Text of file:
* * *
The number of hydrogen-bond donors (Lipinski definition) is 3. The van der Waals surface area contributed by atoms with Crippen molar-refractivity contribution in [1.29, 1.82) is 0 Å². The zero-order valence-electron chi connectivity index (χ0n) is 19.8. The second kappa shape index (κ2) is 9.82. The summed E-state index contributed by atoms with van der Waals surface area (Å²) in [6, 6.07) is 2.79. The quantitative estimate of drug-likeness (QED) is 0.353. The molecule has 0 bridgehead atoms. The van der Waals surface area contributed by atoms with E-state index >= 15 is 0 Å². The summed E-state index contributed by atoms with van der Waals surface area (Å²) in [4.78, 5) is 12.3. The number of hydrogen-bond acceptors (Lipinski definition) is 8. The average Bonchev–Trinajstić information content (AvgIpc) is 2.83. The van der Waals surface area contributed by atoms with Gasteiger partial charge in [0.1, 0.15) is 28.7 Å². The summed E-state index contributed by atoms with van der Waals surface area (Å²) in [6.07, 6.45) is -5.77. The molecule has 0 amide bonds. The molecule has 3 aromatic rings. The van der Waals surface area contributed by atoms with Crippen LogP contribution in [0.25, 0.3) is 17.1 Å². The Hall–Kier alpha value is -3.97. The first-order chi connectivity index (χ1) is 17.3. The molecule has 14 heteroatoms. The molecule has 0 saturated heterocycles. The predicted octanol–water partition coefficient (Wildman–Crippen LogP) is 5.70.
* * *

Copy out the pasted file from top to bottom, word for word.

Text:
The number of hydrogen-bond donors (Lipinski definition) is 3. The van der Waals surface area contributed by atoms with Crippen molar-refractivity contribution in [1.29, 1.82) is 0 Å². The zero-order valence-electron chi connectivity index (χ0n) is 19.8. The second kappa shape index (κ2) is 9.82. The summed E-state index contributed by atoms with van der Waals surface area (Å²) in [6, 6.07) is 2.79. The quantitative estimate of drug-likeness (QED) is 0.353. The molecule has 0 bridgehead atoms. The van der Waals surface area contributed by atoms with E-state index >= 15 is 0 Å². The summed E-state index contributed by atoms with van der Waals surface area (Å²) in [4.78, 5) is 12.3. The number of hydrogen-bond acceptors (Lipinski definition) is 8. The average Bonchev–Trinajstić information content (AvgIpc) is 2.83. The van der Waals surface area contributed by atoms with Gasteiger partial charge in [0.1, 0.15) is 28.7 Å². The summed E-state index contributed by atoms with van der Waals surface area (Å²) in [6.07, 6.45) is -5.77. The molecule has 0 amide bonds. The molecule has 3 aromatic rings. The van der Waals surface area contributed by atoms with Crippen LogP contribution in [0.25, 0.3) is 17.1 Å². The Hall–Kier alpha value is -3.97. The first-order chi connectivity index (χ1) is 17.3. The molecule has 14 heteroatoms. The molecule has 0 saturated heterocycles. The predicted octanol–water partition coefficient (Wildman–Crippen LogP) is 5.70.